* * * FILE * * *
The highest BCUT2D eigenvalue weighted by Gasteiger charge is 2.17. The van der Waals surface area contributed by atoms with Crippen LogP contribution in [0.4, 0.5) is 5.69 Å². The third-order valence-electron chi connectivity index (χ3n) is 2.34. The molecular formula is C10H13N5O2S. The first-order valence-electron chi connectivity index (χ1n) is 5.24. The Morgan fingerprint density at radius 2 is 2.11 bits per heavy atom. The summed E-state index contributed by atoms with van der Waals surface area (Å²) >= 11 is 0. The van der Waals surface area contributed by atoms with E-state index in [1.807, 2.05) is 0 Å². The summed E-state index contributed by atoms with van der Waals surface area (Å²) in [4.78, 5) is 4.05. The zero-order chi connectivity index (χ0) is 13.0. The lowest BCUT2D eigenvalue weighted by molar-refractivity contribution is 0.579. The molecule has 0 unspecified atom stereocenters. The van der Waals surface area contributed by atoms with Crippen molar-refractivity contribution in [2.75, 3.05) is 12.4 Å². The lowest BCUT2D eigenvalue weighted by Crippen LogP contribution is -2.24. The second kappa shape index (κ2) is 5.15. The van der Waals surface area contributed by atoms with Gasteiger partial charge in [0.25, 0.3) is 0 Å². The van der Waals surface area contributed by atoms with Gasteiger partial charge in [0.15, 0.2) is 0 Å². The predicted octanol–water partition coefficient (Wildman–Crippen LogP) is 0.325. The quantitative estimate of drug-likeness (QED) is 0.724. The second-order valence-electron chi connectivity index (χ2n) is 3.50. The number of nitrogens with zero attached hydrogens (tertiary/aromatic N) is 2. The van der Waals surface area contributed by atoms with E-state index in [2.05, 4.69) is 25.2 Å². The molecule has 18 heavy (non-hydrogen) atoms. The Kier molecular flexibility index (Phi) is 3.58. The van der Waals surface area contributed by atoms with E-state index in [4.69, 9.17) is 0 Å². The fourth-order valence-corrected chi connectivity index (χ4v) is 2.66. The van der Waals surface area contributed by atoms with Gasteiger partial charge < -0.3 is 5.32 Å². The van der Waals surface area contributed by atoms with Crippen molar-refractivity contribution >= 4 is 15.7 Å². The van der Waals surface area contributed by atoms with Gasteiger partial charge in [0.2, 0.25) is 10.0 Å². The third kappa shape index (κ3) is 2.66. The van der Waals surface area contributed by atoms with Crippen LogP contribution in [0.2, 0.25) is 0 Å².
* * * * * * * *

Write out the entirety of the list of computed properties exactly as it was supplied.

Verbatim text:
The highest BCUT2D eigenvalue weighted by Gasteiger charge is 2.17. The van der Waals surface area contributed by atoms with Crippen LogP contribution in [0.4, 0.5) is 5.69 Å². The third-order valence-electron chi connectivity index (χ3n) is 2.34. The molecular formula is C10H13N5O2S. The first-order valence-electron chi connectivity index (χ1n) is 5.24. The Morgan fingerprint density at radius 2 is 2.11 bits per heavy atom. The summed E-state index contributed by atoms with van der Waals surface area (Å²) >= 11 is 0. The van der Waals surface area contributed by atoms with E-state index in [1.807, 2.05) is 0 Å². The summed E-state index contributed by atoms with van der Waals surface area (Å²) in [4.78, 5) is 4.05. The zero-order chi connectivity index (χ0) is 13.0. The lowest BCUT2D eigenvalue weighted by molar-refractivity contribution is 0.579. The molecule has 0 unspecified atom stereocenters. The van der Waals surface area contributed by atoms with Crippen molar-refractivity contribution in [2.75, 3.05) is 12.4 Å². The lowest BCUT2D eigenvalue weighted by Crippen LogP contribution is -2.24. The second kappa shape index (κ2) is 5.15. The van der Waals surface area contributed by atoms with Gasteiger partial charge in [0.25, 0.3) is 0 Å². The van der Waals surface area contributed by atoms with Gasteiger partial charge in [0.15, 0.2) is 0 Å². The predicted octanol–water partition coefficient (Wildman–Crippen LogP) is 0.325. The quantitative estimate of drug-likeness (QED) is 0.724. The second-order valence-electron chi connectivity index (χ2n) is 3.50. The number of nitrogens with zero attached hydrogens (tertiary/aromatic N) is 2. The van der Waals surface area contributed by atoms with E-state index in [2.05, 4.69) is 25.2 Å². The molecule has 18 heavy (non-hydrogen) atoms. The Kier molecular flexibility index (Phi) is 3.58. The van der Waals surface area contributed by atoms with E-state index in [4.69, 9.17) is 0 Å². The fourth-order valence-corrected chi connectivity index (χ4v) is 2.66. The van der Waals surface area contributed by atoms with Gasteiger partial charge < -0.3 is 5.32 Å². The van der Waals surface area contributed by atoms with Crippen molar-refractivity contribution >= 4 is 15.7 Å². The van der Waals surface area contributed by atoms with Gasteiger partial charge in [0.2, 0.25) is 10.0 Å². The third kappa shape index (κ3) is 2.66. The van der Waals surface area contributed by atoms with Crippen LogP contribution in [0.2, 0.25) is 0 Å².